Banking Reform and the Financial Sector
A major policy objective of the military regime was the liberalization and modernization of the banking sector. Until 1973 the domestic capital market had been highly repressed, with most banks being government owned. Real interest rates were negative, and there were quantitative restrictions on credit. The liberalization process began slowly, in early 1974, with the sale of banks back to the private sector, the freeing of interest rates, the relaxation of some restrictions on the banking sector, and the creation of new financial institutions. International capital movements, however, were strictly controlled until mid-1979. In June 1979, the government decided to begin to liberalize the capital account of the balance of payments, lifting some restrictions on medium- and long-term capital movements.
The opening of the capital account resulted in a massive inflow of foreign capital that contributed to Chile's subsequent international debt problems. In 1980 capital inflows were more than double those of 1979--US$2.5 billion versus US$1.2 billion--and in 1981 the level of capital inflows nearly doubled again, to US$4.5 billion.
An important result of the reforms of the financial sector was that the number of financial institutions and the volume of financial intervention both increased greatly. For example, in 1981 there were twenty-six national banks, nineteen foreign banks, and fifteen savings and loan institutions (financieras), a number significantly higher than the eighteen national banks and one foreign bank in operation in September 1973. Furthermore, between 1973 and 1981 the real volume of total credit to the private sector increased by more than 1,100 percent.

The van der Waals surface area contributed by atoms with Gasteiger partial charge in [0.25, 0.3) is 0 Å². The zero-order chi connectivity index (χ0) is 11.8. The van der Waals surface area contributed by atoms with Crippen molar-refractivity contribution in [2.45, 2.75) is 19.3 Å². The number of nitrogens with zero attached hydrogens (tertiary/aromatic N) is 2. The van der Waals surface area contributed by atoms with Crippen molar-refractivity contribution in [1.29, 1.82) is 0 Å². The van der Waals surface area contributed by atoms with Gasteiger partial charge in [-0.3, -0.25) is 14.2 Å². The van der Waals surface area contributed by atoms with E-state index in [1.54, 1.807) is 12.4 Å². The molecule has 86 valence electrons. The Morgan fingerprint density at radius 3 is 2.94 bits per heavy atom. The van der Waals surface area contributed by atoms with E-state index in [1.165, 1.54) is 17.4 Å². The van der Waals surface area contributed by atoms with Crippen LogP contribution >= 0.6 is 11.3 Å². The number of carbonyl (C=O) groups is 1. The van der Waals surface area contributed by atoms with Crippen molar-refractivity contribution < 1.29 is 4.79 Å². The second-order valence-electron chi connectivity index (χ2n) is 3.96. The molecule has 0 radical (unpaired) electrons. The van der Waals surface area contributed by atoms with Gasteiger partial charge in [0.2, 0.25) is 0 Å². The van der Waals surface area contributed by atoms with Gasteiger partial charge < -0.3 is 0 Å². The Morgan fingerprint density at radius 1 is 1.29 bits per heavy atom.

At least in terms of increasing the degree of financial intermediation, liberalization was a success. However, it was apparent from the beginning that capital-market liberalization faced three major obstacles. First, interest rates were very high. Second, in spite of the significant growth in the extent of financial intermediation, domestic savings had not increased to the extent that the proponents of the reforms had expected. In fact, domestic savings were at one of their lowest levels in history from 1974 to 1982. There are several possible explanations for the behavior of domestic savings. One of the most popular of these relies on the notion that the appreciation of domestic assets that was taking place at the time, such as stocks and land prices, resulted in a real accumulation of assets without saving. This increase in private-sector wealth was consistent with higher levels of consumption at a given income. Third, and perhaps more important, the rapid growth of the financial sector took place in an environment in which monetary authorities exercised no supervision. As a result, many banks accumulated an unprecedented volume of bad loans, a situation that led to the financial crisis of 1982-83. As a consequence of this crisis, a number of banks went bankrupt during 1983-84, were placed temporarily under government control, and then were reprivatized. By 1992, after monetary authorities had learned the hard way the importance of bank supervision, Chile's financial sector had become highly stable and dynamic.
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